How do the media view the culture of female athletic trainers? And how do the media influence the comfort level of male athletes being treated in locker rooms by female trainers? In Sacramento, do you think male college athletes would prefer a male or female trainer? A college quarterback coming into the locker room with a dislocated shoulder wouldn’t care whether the athletic trainer taking care of him is male or female — or would he? Athletes at Sacramento colleges feel more comfortable with male trainers, in general, if the problem, such as an injury, is gender-related.
Apparently guys locally and nationally think it’s okay to be vulnerable, exposed emotionally and what other males might judge ‘weak’ behavior, for example, troubled with depression– if the therapist is female. You have doctor mom, and the men are comfortable, feeling like little boys again. But they want to appear ‘strong’ in front of a male trainer, especially if they have a gender-related injury, most male athletes prefer a male trainer–for a higher comfort level.
Probably, a lot of women feel more comfortable with a female therapist, too, in certain circumstances, particularly if they have father issues. (The old sayings include for women: like father, like husband, and for men: like mother, like wife.) It’s about choice, and the media may imitate culture as well as create it.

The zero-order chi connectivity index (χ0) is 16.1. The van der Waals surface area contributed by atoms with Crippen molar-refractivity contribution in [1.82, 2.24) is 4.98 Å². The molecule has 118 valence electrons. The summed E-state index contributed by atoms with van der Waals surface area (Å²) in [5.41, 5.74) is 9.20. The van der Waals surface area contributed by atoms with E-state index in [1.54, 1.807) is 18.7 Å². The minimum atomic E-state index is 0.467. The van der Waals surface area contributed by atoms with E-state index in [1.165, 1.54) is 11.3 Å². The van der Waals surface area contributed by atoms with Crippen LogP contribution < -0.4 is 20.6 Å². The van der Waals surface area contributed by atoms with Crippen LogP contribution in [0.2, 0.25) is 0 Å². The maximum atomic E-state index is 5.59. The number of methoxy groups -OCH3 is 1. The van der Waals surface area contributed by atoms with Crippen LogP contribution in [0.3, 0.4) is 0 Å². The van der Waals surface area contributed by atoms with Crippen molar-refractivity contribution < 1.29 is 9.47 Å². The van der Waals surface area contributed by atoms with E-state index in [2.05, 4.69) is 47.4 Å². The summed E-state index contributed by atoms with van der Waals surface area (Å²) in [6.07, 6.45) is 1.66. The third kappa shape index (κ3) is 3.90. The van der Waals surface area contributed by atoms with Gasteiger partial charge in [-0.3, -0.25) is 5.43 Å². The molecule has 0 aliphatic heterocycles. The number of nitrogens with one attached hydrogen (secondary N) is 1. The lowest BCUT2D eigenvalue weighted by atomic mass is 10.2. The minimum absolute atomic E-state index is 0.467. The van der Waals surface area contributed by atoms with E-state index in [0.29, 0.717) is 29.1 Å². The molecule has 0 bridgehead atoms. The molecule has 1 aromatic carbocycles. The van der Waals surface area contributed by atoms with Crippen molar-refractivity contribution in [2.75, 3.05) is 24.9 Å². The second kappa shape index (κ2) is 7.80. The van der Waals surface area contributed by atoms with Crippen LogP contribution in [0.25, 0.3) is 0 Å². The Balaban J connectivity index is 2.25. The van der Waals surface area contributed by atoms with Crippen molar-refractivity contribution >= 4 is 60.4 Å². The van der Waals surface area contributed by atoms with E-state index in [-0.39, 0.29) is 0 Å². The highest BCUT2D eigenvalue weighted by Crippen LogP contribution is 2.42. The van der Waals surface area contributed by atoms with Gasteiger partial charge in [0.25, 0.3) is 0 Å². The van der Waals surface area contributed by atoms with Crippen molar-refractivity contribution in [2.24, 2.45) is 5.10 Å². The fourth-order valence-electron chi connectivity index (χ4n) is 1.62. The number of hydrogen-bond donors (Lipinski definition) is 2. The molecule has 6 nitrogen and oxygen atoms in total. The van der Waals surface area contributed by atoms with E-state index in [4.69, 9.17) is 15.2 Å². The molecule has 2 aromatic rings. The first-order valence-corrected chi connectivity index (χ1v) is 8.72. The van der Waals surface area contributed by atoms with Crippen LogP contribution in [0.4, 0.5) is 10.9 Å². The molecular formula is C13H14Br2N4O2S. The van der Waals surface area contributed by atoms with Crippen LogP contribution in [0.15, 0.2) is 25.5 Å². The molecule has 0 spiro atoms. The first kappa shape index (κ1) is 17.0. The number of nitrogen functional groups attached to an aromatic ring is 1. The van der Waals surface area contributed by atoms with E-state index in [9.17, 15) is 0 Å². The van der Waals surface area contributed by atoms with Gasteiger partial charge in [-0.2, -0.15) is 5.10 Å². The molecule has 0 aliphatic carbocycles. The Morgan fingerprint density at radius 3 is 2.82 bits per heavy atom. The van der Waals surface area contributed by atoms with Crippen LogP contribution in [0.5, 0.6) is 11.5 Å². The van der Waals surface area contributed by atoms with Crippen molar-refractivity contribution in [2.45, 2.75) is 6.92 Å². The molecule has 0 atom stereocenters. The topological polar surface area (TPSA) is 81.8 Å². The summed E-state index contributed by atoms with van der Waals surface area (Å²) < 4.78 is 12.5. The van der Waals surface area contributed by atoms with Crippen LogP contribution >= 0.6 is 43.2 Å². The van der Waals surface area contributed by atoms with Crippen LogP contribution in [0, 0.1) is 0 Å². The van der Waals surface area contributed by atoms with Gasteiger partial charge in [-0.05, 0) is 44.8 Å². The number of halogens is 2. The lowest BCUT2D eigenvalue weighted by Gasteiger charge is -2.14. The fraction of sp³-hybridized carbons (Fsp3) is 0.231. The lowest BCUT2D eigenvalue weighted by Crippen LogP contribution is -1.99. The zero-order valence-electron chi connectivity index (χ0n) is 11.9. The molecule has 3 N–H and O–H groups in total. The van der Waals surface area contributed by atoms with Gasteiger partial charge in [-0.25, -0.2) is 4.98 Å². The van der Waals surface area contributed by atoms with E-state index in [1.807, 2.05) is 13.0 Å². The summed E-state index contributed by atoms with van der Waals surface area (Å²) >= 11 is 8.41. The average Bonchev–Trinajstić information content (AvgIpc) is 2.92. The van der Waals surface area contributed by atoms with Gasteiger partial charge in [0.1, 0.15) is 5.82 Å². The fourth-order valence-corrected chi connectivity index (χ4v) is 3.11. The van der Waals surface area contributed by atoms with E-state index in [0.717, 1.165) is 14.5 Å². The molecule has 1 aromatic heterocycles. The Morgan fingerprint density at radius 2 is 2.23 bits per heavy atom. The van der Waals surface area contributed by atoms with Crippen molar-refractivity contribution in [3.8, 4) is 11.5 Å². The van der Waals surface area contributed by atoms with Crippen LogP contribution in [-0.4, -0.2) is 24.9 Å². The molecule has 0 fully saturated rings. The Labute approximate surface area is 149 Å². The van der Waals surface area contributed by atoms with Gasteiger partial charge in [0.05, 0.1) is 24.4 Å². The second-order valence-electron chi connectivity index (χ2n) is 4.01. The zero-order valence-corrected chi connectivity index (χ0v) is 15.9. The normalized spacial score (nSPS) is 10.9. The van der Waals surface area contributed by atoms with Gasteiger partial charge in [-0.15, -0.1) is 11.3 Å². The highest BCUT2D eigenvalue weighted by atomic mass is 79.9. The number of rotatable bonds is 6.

Is this a perception or preference created by media images of women as doctor ‘mom’ in the locker room–when approached by a female trainer? Do female trainers in locker rooms give men the feeling of being young children again? And is this point of view encouraged by the culture and imagery of the media?
All you’d have to do is ask any male athlete at UC Davis or CSUS: do you want a male or female trainer to treat you? Do males view female trainers the way the view female doctors or dentists? Or do female trainers of athletes who treat males become demoted in the guy’s perception–to an extension of a 1940s housewife? How about the image of Rosie the Riveter? Or doctor mom? Do men want to see women treat them when the guys are in pain?
A new study from North Carolina State University examining male football players’ perceptions of female athletic trainers – and their comfort level in being treated by females – shows that the quarterback would most likely prefer a male, unless the dislocated shoulder made him depressed, according to a July 13, 2010 North Carolina State University press release, “Locker Room Talk: How Male Athletes Portray Female Athletic Trainers.”
Interestingly, in Sacramento, most male athletes have no hesitation visiting female chiropractors when they are in pain. However, older men more frequently may associate female massage technicians in a very different light than they would the more familiar male masseur who works in environments where male athletes usually congregate.